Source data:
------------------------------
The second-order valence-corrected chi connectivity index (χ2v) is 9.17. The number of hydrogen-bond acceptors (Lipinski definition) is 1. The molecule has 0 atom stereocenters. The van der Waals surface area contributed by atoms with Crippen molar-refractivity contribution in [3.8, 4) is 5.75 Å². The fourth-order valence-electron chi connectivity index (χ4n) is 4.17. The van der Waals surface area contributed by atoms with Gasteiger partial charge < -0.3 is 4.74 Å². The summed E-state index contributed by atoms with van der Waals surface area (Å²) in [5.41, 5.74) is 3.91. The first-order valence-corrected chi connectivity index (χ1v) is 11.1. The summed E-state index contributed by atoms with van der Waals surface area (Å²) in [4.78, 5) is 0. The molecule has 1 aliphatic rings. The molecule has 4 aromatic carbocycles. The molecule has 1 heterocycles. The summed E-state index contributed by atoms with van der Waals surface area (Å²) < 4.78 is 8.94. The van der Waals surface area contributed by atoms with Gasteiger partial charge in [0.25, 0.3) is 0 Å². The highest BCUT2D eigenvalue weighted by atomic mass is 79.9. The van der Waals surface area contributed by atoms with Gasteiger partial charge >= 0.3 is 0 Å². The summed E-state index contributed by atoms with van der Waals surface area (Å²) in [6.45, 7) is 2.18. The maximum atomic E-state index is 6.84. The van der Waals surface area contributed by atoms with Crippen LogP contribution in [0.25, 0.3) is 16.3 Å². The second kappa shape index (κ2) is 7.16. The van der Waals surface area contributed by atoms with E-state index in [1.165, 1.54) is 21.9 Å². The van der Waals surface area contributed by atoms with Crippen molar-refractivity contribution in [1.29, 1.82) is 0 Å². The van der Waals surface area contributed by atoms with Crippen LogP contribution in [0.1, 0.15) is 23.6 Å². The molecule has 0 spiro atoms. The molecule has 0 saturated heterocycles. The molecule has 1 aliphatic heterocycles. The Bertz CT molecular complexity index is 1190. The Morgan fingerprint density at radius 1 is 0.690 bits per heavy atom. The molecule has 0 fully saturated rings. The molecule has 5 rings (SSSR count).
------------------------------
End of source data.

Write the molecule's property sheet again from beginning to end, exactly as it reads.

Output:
The second-order valence-corrected chi connectivity index (χ2v) is 9.17. The number of hydrogen-bond acceptors (Lipinski definition) is 1. The molecule has 0 atom stereocenters. The van der Waals surface area contributed by atoms with Crippen molar-refractivity contribution in [3.8, 4) is 5.75 Å². The fourth-order valence-electron chi connectivity index (χ4n) is 4.17. The van der Waals surface area contributed by atoms with Gasteiger partial charge < -0.3 is 4.74 Å². The summed E-state index contributed by atoms with van der Waals surface area (Å²) in [5.41, 5.74) is 3.91. The first-order valence-corrected chi connectivity index (χ1v) is 11.1. The summed E-state index contributed by atoms with van der Waals surface area (Å²) in [4.78, 5) is 0. The molecule has 1 aliphatic rings. The molecule has 4 aromatic carbocycles. The molecule has 1 heterocycles. The summed E-state index contributed by atoms with van der Waals surface area (Å²) < 4.78 is 8.94. The van der Waals surface area contributed by atoms with Gasteiger partial charge in [0.25, 0.3) is 0 Å². The highest BCUT2D eigenvalue weighted by atomic mass is 79.9. The van der Waals surface area contributed by atoms with Gasteiger partial charge >= 0.3 is 0 Å². The summed E-state index contributed by atoms with van der Waals surface area (Å²) in [6.45, 7) is 2.18. The maximum atomic E-state index is 6.84. The van der Waals surface area contributed by atoms with Crippen LogP contribution in [0.25, 0.3) is 16.3 Å². The second kappa shape index (κ2) is 7.16. The van der Waals surface area contributed by atoms with E-state index in [1.165, 1.54) is 21.9 Å². The van der Waals surface area contributed by atoms with Crippen molar-refractivity contribution in [1.29, 1.82) is 0 Å². The van der Waals surface area contributed by atoms with Crippen LogP contribution in [0.1, 0.15) is 23.6 Å². The molecule has 0 spiro atoms. The molecule has 0 saturated heterocycles. The molecule has 1 aliphatic heterocycles. The Bertz CT molecular complexity index is 1190. The Morgan fingerprint density at radius 1 is 0.690 bits per heavy atom. The molecule has 0 fully saturated rings. The molecule has 5 rings (SSSR count).